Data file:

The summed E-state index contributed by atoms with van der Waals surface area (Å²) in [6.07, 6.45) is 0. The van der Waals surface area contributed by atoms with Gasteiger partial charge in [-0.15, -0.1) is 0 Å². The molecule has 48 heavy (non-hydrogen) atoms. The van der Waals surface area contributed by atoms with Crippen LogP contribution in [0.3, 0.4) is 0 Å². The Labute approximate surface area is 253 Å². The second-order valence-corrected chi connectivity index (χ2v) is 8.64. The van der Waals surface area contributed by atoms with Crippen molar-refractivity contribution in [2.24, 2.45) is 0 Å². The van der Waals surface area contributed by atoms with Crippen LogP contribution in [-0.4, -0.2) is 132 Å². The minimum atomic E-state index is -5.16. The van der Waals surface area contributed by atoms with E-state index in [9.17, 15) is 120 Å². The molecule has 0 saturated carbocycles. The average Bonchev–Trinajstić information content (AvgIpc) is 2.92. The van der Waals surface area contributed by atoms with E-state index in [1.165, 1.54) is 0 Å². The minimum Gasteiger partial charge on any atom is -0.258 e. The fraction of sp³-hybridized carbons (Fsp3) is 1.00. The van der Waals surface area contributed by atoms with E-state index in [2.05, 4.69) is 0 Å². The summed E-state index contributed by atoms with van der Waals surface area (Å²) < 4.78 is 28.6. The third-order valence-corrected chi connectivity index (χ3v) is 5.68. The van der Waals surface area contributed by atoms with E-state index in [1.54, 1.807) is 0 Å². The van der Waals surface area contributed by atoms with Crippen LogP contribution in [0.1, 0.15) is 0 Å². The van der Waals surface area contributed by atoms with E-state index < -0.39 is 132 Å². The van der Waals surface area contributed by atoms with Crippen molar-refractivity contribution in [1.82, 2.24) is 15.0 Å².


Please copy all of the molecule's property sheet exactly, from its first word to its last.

The summed E-state index contributed by atoms with van der Waals surface area (Å²) in [6.07, 6.45) is 0. The van der Waals surface area contributed by atoms with Gasteiger partial charge in [-0.15, -0.1) is 0 Å². The molecule has 48 heavy (non-hydrogen) atoms. The van der Waals surface area contributed by atoms with Crippen LogP contribution in [0.3, 0.4) is 0 Å². The Labute approximate surface area is 253 Å². The second-order valence-corrected chi connectivity index (χ2v) is 8.64. The van der Waals surface area contributed by atoms with Crippen molar-refractivity contribution in [2.24, 2.45) is 0 Å². The van der Waals surface area contributed by atoms with Crippen LogP contribution in [-0.4, -0.2) is 132 Å². The minimum atomic E-state index is -5.16. The van der Waals surface area contributed by atoms with E-state index in [9.17, 15) is 120 Å². The molecule has 0 saturated carbocycles. The average Bonchev–Trinajstić information content (AvgIpc) is 2.92. The van der Waals surface area contributed by atoms with E-state index in [1.165, 1.54) is 0 Å². The minimum Gasteiger partial charge on any atom is -0.258 e. The fraction of sp³-hybridized carbons (Fsp3) is 1.00. The van der Waals surface area contributed by atoms with E-state index in [2.05, 4.69) is 0 Å². The summed E-state index contributed by atoms with van der Waals surface area (Å²) < 4.78 is 28.6. The third-order valence-corrected chi connectivity index (χ3v) is 5.68. The van der Waals surface area contributed by atoms with E-state index in [1.54, 1.807) is 0 Å². The van der Waals surface area contributed by atoms with Crippen LogP contribution in [0.1, 0.15) is 0 Å². The van der Waals surface area contributed by atoms with E-state index < -0.39 is 132 Å². The van der Waals surface area contributed by atoms with Crippen molar-refractivity contribution in [1.82, 2.24) is 15.0 Å².